Mr. Stovall argues that the sanctions imposed should be limited to those attorneys' fees and argues, inter alia, that the imposition of a court fine is improper. Docket No. 26 at 5-6. Mr. Stovall contends that a showing of recklessness, gross negligence, or willful misconduct is required to assess a court fine. Id. As a threshold matter, the case cited by Mr. Stovall involves the imposition of sanctions for violations of the local rules. See Zambrano v. City of Tustin, 885 F.2d 1473, 1480 (9th Cir. 1989) (“[A]bsent grossly negligent, reckless, or willful conduct, monetary penalties such as jury costs or judicial sanctions cannot be fairly levied against counsel for violation of the local rules” (emphasis added)). Mr. Stovall cites no case law applying the standard he urges in the context of Rule 16(f) sanctions for violating a clear court order, and the case law in that context appears to be to the contrary. See, e.g., Martin Family Trust, 186 F.R.D. at 604 (imposing court fine after discussing numerous cases and legal treatises rejecting requirement of willfulness or recklessness). At any rate, a court fine is appropriately imposed in this case even under the standard proposed by Mr. Stovall. Mr. Stovall has been sanctioned previously for violating a similar order regarding attendance at a settlement conference. See Burrage-Simon v. State Farm Mut. Auto. Ins. Co., Case No. 2:14-cv-00429-GMN-NJK, 2015 WL 5224885 (D. Nev. Sept. 8, 2015). Notwithstanding those sanctions, Mr. Stovall in this case failed to take the basic steps required to ensure his client's attendance as ordered. Indeed, neither Mr. Stovall nor his staff over whom he has responsibility[3] ever contacted Plaintiff about her required appearance in Court despite affirmatively representing to the Court that she was available and would be attending. See Docket No. 26-4 at ¶ 2 (declaration of Plaintiff, attesting that “I was not asked by my attorney or any of their [sic] staff members about my availability for the Early Neutral Evaluation”). Compounding that error, Mr. Stovall and his staff appear to have had no communication of any kind with Plaintiff throughout this period. As Defendant points out, even the most minimal communication between Mr. Stovall (or his staff) and his client would have avoided this entire situation. Docket No. 29 at 3-4. At best, Mr. Stovall acted recklessly and with gross negligence, and a court fine is appropriate to deter similar misconduct in the future. Given the circumstances of this case, the Court ORDERS Mr. Stovall to pay a $1, 000 court fine.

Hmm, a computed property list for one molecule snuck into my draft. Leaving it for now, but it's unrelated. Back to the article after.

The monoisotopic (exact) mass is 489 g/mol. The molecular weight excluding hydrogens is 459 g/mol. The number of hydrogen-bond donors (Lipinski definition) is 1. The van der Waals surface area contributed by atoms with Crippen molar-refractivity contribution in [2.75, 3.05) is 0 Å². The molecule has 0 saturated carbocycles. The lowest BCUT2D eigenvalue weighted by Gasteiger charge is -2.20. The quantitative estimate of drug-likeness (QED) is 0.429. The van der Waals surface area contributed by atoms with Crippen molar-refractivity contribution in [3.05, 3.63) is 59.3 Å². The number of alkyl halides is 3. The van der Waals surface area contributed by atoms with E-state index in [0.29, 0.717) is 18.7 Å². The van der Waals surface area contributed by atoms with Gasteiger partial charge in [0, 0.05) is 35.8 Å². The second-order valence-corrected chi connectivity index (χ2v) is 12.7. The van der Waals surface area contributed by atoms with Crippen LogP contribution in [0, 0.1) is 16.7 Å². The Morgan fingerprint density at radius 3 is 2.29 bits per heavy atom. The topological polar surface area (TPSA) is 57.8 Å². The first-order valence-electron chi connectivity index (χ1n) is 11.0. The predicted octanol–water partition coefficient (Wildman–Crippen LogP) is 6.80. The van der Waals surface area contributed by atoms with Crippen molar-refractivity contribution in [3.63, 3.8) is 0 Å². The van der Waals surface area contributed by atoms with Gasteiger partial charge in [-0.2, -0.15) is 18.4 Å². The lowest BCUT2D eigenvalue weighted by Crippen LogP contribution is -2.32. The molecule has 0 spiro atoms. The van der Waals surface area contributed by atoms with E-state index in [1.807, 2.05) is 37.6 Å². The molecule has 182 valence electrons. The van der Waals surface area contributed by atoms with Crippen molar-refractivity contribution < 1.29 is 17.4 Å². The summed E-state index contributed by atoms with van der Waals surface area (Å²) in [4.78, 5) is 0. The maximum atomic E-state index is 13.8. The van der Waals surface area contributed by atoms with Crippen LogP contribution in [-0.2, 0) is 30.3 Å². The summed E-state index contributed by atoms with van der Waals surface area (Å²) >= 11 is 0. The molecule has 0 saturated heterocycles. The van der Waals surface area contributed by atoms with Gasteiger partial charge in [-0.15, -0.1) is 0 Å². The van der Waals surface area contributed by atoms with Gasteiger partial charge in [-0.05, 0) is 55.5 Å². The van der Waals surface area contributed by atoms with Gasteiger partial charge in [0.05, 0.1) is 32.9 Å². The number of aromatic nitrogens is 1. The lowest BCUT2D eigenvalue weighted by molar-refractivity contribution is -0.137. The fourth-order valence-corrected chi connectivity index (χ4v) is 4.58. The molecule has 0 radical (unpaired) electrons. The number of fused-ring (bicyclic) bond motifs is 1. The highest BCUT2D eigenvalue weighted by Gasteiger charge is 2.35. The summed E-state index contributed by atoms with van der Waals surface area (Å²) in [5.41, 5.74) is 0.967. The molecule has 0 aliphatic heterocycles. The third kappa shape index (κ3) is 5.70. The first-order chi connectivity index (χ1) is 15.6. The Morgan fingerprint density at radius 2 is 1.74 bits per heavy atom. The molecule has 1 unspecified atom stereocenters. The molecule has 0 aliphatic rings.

While Mr. Stovall has accepted full responsibility for violating the early neutral evaluation order, his associate Mr. Waltjen also shares in the responsibility for that violation. The response to the order to show cause represents that Mr. Waltjen is an inexperienced attorney new to federal district court practice. Docket No. 26 at 7. “We expect an attorney practicing law in federal court to become familiar with and follow rules applicable to practice in this court.” Dela Rosa v. Scottsdale Memorial Health Sys., Inc., 136 F.3d 1241, 1244 (9th Cir. 1998). To ensure that similar issues do not repeat themselves, the Court hereby ORDERS Mr. Waltjen to read the local rules in their entirety and to attend a continuing legal education course specific to federal litigation practice.

         Except as otherwise outlined herein, the first order to show cause is DISCHARGED. The Court CAUTIONS Plaintiff, Mr. Stovall, and Mr. Waltjen that they are all required to strictly comply with Court orders moving forward.[4]FAILURE TO DO SO MAY RESULT IN ...